In August 2015 we published our hardware review of the pfSense SG-4860. As with many network appliances, first impressions are great, but what about longer term stability. Today we have our impressions of the unit with over 6 months clocked on it.
The Big Question: Stability
Admittedly, when I saw that the pfSense SG-4860 did not include an active cooling solution I was at least a bit concerned about the stability of the unit, especially since I had the unit at home and our house can get warm in California summers when we are away. I am pleased to report we have had a total of two reboots of the unit in over 7 months. Those two reboots were solely due to upgrading to latest security releases. Here is a current snapshot showing 83+ days of uptime.
We upgraded to pfSense 2.2.6 after it was released on December 21, 2015 and the unit has not flinched since then. When it comes to stability, the pfSense SG-4860 is excellent. Total reboot time is measured in seconds so scheduling downtime for upgrades has not been an issue.
We use OpenVPN tunnels to both our Fremont, CA and Las Vegas, NV datacenters. These tunnels are able to push line rate speeds of 100mbps to both datacenters simultaneously without issue, and will even support a third to our Sunnyvale, CA pfSense firewall. Furthermore, the tunnels generally stay up for at least 30 days straight. We have seen the OpenVPN tunnels reset, but the connection gets re-established within seconds and have yet to see the replication jobs we have running fail due to the OpenVPN resets. There is likely a way to squeeze more uptime from the tunnels but since the only way we even can tell they were reset is from the status page, this is not something we have seen value in working on.
Understanding Rangeley Impact
Intel is working with STH on doing a formal QuickAssist Technology (QAT) piece but the Intel Atom C2558 onboard our pfSense SG-4860 review unit has the QuickAssist engine built-in. QuickAssist, from Intel’s press briefings is something that is going to greatly increase VPN and compression throughput in the future and we have heard the pfSense team is putting work into supporting QAT. Even with lower power consumption and instructions-per-clock performance than newer chips like the Xeon D line Juniper is using in their NFX250 appliance, the SG-4860’s onboard Atom C2558 is still going to deliver better performance per watt.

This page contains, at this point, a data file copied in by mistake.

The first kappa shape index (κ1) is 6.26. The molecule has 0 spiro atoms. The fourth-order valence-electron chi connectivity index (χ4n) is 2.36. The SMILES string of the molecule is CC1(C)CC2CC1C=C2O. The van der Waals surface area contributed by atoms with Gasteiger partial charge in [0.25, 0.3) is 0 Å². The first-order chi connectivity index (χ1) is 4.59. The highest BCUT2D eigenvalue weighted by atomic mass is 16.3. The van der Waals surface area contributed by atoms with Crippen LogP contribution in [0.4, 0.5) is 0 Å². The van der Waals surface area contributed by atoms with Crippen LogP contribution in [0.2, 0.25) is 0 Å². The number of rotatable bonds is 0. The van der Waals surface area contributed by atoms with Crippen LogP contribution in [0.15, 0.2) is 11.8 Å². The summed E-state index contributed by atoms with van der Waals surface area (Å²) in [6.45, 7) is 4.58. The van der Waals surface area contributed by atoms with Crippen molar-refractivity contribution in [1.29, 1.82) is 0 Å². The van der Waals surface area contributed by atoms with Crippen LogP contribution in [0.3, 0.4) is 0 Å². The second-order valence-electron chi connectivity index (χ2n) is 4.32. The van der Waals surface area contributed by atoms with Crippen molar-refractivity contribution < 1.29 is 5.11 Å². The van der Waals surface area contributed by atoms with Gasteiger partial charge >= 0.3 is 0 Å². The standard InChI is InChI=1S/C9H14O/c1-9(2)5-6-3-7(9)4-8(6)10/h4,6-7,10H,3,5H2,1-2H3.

While the Intel Rangeley CPU has performance upside in the form of QAT, The average prosumer or SOHO router/ firewall solution does not. This was a great choice of CPU for the pfSense team and ADI Engineering team who collaborated on the hardware.
pfSense Software Packages
One of the other great items we see with pfSense is the ability to use their package manager. The package manager provides a GUI for installing additional functionality as well as updating packages. Unlike several years ago, there are now packages for just about every network service on might want to run. Here is a screenshot of just a few lines in the package manager:
One can see suricata IDS/ IPS engine as an option. One can also see services such as the TFTP service (useful for updating embedded firmware for example) and even web services such as Varnish3. We recently did a short how-to article on setting up pfSense and HAProxy load balancer. The pfSense package manager certainly made that task very simple. There is a short description (red column) next to each package so even a novice admin can search on the page for what they might need. Suricata is certainly an awesome package that runs well on the pfSense SG-4860 hardware.
If you want to read more about suricata, please check this page. pfSense has a WebGUI to assist in configuring the solution which certainly brings down the overall experience level required to get this up and running. From a home standpoint, suricata was installed months ago and my wife has still not noticed any ill effects.
pfSense SG-4860 – 6 months in – how good is it?
After 6 months of utilizing the pfSense SG-4860 on a daily basis, and pfSense elsewhere in the STH architecture, it is great. Primary requirements for a SOHO appliance are the ability to:
- Secure the facility from unwanted traffic
- Utilize the entire LAN/ WAN bandwidth
- Install network services/ rules to meet expanding use cases
- Provide VPN access to remote locations
- Be stable!
On all counts the pfSense SG-4860 has performed very well over the past six months. For those struggling with inexpensive SOHO routers where stability is, at best, questionable at times, there is a major benefit in upgrading to a more powerful unit like the pfSense SG-4860. Even though at STH we have a choice of using just about any piece of SOHO, SMB or enterprise equipment, we are still using the pfSense SG-4860 because it has been absolutely great. Suffice to say, we are eagerly awaiting the pfSense 2.3 release and getting to try the SG-4860 on the updated software.
Have you had a chance to speed test the device? For those of us who are lucky enough to have Gbps internet, we want to try to maximize throughput and as soon as you turn on IDS/IPS, regardless of the device, speeds drop to around 300-400 Mbps.
I running this unit using AT&T’s GigaPower – Gbps internet. I can easily reach full bandwidth – up and down in the low 900s.
And the speed with AES-256-CBC encrypted VPN? I’m looking for a router that can handle 250/100Mbps as a VPN Client.
How much ram is consumed running PFSense with Suricata in your setting?